|WEEKLY FUTURES REPORT|
|Filed remotely at 1:20 am|
|Last||Last Week (02.02.12)|
|Mar Gas (Blended) 298.27||288.75|
Oil rallied to its best level in a month after the release of the weekly release of the supply and demand figures from the US Dept. Of Energy. The report stated that supplies increased less than previous expected. Another positive was an increase in refinery runs reflecting better tone to demand. Crude stocks for the latest reporting week increased by 304,000 barrels, far less than the consensus expectation for a build of 2.5 million barrels. Refiners also increased East Coast gasoline production reflecting good demand. Brent crude in London advanced in price even more than West Texas Intermediate. Crude ended the session at its best price since Jan unary 30th. Brent crude ended the session at its highest level since last summer. The spread between Brent and WTI widened by 67 cents today. Gasoline was higher by over 4 cents or1.6%. Crude oil supplies rose by 339 million barrels. Refiners are operating at 82.8% of capacity. Gasoline inventories rose by 1.63 million barrels to 231 million barrels last week. Traders were looking for an increase of 875,000 barrels. Distillate supplies increased by 1.17 million barrels. Total fuel demand declined by 0.5 percent to 17.6 million barrels a day, the lowest level since 1999. The reason for elevated price levels isn’t due to supply and demand but can be directly related to concerns over Iran. On February 6th, President Obama ordered a block on all Iranian assets and on its central bank. Iran may block the Straits of Hormuz which sees the transport of 1/5th of the world’s oil production as retaliation against these sanctions.
A higher close on Thursday would flip the intermediate trend to positive for crude oil while the charts for both products look far more positive.
Metals turned in a mixed performance with gold lower on the week, silver higher. China’s gold imports from Hong Kong fell by 62% in December as jewelry demand plunged. November’s purchase of 102.8 tons was a record high. The setback in prices seen in December was seen as creating a new climate of demand as the new year got under way. Gold production increased by 32% in December. The main catalyst for higher metals prices continues to be the zero interest rate environment. The probability of this environment continuing thought the end pf 2014 as stated by the Fed after the last Federal Open Market Committee meeting was thrown into question by the strength of the latest unemployment report but as the dollar continues to show weakness against most major foreign currencies with the exception of the Yen, the metals look poised to test overhead resistance.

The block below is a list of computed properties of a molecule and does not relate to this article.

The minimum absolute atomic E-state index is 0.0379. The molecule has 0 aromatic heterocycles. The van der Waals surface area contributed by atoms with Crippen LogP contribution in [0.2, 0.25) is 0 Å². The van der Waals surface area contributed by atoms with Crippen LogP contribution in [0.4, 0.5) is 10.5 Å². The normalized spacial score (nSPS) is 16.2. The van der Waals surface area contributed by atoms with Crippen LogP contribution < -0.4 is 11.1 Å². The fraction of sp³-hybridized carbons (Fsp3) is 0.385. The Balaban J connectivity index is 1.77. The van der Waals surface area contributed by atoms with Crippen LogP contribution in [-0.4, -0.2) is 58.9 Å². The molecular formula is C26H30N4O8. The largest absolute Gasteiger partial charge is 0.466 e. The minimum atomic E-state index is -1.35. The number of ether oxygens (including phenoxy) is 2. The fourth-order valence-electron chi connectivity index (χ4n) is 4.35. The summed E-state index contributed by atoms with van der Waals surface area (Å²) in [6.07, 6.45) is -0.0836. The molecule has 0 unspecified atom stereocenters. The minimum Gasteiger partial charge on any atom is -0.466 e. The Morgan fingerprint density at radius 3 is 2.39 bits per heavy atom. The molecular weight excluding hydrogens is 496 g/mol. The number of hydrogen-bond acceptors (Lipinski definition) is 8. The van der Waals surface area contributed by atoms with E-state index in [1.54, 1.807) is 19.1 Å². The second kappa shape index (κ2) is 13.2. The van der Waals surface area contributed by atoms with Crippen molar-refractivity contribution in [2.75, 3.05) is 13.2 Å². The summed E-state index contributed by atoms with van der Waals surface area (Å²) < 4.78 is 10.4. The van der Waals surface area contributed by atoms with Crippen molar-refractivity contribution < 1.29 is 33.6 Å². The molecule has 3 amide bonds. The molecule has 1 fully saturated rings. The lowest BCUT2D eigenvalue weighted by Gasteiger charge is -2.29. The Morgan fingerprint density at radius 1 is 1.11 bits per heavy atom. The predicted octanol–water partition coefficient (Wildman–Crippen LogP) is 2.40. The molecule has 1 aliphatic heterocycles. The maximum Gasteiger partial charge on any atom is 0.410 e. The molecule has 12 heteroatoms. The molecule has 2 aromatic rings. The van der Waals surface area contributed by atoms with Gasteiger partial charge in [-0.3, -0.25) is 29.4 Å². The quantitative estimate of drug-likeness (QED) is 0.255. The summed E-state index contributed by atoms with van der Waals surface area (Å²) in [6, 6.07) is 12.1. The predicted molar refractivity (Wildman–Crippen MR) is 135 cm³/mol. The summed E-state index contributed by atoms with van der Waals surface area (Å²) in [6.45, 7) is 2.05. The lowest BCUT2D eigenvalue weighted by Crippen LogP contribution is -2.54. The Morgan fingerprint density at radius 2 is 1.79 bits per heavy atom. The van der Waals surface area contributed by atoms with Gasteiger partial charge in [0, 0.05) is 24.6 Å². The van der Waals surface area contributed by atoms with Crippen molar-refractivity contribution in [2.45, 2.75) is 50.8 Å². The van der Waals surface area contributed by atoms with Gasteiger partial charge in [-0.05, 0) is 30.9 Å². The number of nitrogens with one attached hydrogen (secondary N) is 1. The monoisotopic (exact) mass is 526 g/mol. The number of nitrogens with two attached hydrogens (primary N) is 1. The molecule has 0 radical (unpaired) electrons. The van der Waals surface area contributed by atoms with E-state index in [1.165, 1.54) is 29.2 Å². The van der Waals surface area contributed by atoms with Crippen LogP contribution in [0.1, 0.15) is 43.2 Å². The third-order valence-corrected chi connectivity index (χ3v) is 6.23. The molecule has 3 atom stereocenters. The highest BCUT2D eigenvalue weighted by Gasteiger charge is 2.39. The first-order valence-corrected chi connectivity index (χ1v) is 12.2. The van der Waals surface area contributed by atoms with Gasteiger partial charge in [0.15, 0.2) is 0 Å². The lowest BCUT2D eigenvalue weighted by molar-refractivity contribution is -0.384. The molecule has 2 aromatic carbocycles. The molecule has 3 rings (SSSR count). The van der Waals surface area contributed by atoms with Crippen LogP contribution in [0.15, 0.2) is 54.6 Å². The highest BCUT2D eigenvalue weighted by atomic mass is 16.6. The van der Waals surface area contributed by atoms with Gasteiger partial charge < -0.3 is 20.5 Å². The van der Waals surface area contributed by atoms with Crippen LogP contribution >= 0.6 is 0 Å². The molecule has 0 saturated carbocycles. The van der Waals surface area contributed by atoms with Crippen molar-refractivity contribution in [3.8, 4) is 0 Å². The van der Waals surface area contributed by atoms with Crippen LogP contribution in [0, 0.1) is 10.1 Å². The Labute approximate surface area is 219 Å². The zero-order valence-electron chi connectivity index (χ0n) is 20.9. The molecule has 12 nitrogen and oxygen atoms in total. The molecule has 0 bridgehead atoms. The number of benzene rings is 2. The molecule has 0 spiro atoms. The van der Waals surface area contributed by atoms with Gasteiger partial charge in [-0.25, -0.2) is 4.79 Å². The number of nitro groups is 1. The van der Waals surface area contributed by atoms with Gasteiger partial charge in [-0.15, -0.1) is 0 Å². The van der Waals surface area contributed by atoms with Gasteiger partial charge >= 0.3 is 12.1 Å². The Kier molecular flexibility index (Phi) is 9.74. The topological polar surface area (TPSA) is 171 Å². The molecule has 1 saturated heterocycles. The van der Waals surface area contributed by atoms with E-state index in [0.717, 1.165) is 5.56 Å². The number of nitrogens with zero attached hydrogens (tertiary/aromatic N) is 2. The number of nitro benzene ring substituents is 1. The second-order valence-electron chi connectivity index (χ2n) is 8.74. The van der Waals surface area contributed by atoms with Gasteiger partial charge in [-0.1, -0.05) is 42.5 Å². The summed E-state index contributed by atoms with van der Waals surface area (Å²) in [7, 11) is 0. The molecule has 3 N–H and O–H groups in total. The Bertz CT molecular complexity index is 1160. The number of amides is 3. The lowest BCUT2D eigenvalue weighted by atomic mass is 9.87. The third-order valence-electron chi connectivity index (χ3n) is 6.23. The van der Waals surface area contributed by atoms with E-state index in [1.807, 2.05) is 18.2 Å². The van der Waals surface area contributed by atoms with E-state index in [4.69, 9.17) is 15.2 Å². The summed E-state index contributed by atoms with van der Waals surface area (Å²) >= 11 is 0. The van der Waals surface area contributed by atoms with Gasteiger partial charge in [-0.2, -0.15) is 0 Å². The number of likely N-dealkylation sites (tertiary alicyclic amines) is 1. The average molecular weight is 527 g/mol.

Tuesday saw a sharp rally in coffee. A weak dollar and strong equity markets were positive outside forces. There is hope for a workable resolution to the Grekk debt crisis while at the same time strong job creation numbers in the US were seen as a positive. The strength of the rally can be partially explained by the fact that prices are exploding out of 13 month lows. Tight near term supplies also inspired short covering. A large crop looming on Brazil overhangs the market, however.
As China restocks sugar supplies, prices have risen. The world sugar surplus is already embedded in the price so any alterations to the demand picture will send prices higher. Although prices have been in a tight trading range since November, open interest has expanded by 200,000 contracts; something’s got to give. Volume can precede price. News that China will stockpile 1 million tons of white sugar will be supportive against any price decline.
Soybeans traded higher in price thanks to a weaker dollar which improves export prospects and better macro economic indicators. US unemployment improvement was a positive for the market. The Nikkei trading at a three month high was an outside market positive. Optimism towards a Greek debt deal was another positive influence. South American soybeans production may not be as robust as previously thoguth and this is a price positive.
Corn continues to consolidate. Slackening demand fr om the US ethanol industry is a negative.
Cessation of some Russian wheat exports due to weather concerns should have been supportive for prices. The fact that it didn’t is a negative. Better moisture levels in key growing areas is a negative. If the wet trend continues to be beuilt into weather models, expect further price erosion.
Chuck Kespert from NY/NY
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